*Dr. Larson founded the National Institute for Healthcare Research in Maryland in 1994 to provide health professionals with information about spiritual approaches to healing. The organization maintains that faith should be taken into account as a crucial element in healing.
Growing attendance in a Harvard Medical School course called "Spirituality and Healing in Medicine" is another yardstick healthcare professionals are using to gauge their colleagues' interest in the subject.
Organizers deemed the three-day course, first held in 1995 in Cambridge, Mass., to be so successful that a second was offered in December 1996 and a third this past weekend in Los Angeles.
'Prayer is good for you'
"This course is a reaffirmation of what religionists have said for millennia ... that prayer is good for you," said Herbert Benson, a cardiologist and president of Harvard's Mind/Body Medical Institute.
The course offers participants three days of talks by leading thinkers on healing in Islamic, Buddhist, Jewish, African, Christian, and other traditions, including Christian Science treatment.
In addition, studies by researchers in several medical disciplines offered evidence that prayer, meditation, and other spiritual techniques have had salutary effects on patients diagnosed with various maladies. Moreover, the sheer volume of research - seen in the stacks of reports offered to attendees - underscored the seriousness with which the medical community is viewing alternative treatments.
"There are many, many physicians who would like to incorporate these notions of spiritual efficacy into their treatments," says Dale Matthews, associate professor of Medicine at Georgetown University School of Medicine in Washington. "Now we know that will just be a matter of time."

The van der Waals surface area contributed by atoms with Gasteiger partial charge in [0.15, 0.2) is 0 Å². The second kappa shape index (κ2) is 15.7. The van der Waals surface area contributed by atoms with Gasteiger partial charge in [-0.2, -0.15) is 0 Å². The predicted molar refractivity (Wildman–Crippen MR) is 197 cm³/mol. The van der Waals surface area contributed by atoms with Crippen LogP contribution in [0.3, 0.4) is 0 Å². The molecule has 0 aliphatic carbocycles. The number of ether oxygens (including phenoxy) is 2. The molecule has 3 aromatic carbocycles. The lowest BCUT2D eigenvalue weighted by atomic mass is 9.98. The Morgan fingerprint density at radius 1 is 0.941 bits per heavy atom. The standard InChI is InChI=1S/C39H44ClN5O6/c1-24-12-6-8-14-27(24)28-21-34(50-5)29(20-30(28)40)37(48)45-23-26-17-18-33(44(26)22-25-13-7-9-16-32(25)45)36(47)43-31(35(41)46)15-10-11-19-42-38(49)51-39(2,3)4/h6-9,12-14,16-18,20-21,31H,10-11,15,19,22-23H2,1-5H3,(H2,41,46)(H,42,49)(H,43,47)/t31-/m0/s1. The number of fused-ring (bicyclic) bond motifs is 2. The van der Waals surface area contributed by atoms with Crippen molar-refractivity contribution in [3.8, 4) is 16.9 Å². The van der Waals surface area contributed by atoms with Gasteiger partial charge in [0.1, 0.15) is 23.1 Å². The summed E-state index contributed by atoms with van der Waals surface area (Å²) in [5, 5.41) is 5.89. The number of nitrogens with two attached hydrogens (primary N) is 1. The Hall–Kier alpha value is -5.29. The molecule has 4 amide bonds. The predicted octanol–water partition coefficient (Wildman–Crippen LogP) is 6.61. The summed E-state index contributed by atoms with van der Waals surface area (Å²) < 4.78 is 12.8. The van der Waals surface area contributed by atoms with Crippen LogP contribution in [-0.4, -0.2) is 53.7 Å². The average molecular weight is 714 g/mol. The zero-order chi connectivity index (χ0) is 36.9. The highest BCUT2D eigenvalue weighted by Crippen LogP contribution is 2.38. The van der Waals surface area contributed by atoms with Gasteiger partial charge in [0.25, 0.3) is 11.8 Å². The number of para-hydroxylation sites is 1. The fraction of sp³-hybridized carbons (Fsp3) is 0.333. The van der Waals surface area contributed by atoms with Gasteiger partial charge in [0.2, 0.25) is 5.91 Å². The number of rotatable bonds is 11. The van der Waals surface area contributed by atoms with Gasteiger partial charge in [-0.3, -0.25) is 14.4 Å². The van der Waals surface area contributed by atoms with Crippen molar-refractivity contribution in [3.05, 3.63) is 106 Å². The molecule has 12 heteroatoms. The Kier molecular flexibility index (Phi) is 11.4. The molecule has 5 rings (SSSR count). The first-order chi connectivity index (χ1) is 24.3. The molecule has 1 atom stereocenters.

Spotty demand for change
Despite current evidence, say other observers, the move by physicians to embrace spirituality won't happen overnight.
Some medical-school faculty members remain skeptical of the benefits of alternative treatments. Others say the demand by medical students for such courses is not yet that high.
"At this time we have made no plans to include alternative [healing] systems as part of our required curriculum," says Robert M. Carey, dean of the medical school at the University of Virginia in Charlottesville. The university offers informal classes in massage and meditation as electives for seniors, but last year only seven students attended.
"However, we do recognize the widespread interest in such systems by the public," he says, "and we do feel that physicians should be conversant with them."
A Different Demand on Doctors
A growing number of Americans want physicians to pay heed to their spiritual needs - and even to incorporate prayer into treatment for the sick. More people are also turning to alternative forms of treatment, a number of polls show.
*Sixty percent of Americans would like to discuss spirituality with their doctors.
*Forty percent would like their doctors to pray with them.
* Ninety-one percent of doctors surveyed by the American Academy of Family Physicians say they seek the aid of patients' spiritual leaders, such as priests, rabbis, ministers, or faith healers.
*One in 3 Americans now turns to alternative healers.
*Visits to holistic healers outnumber visits to conventional doctors.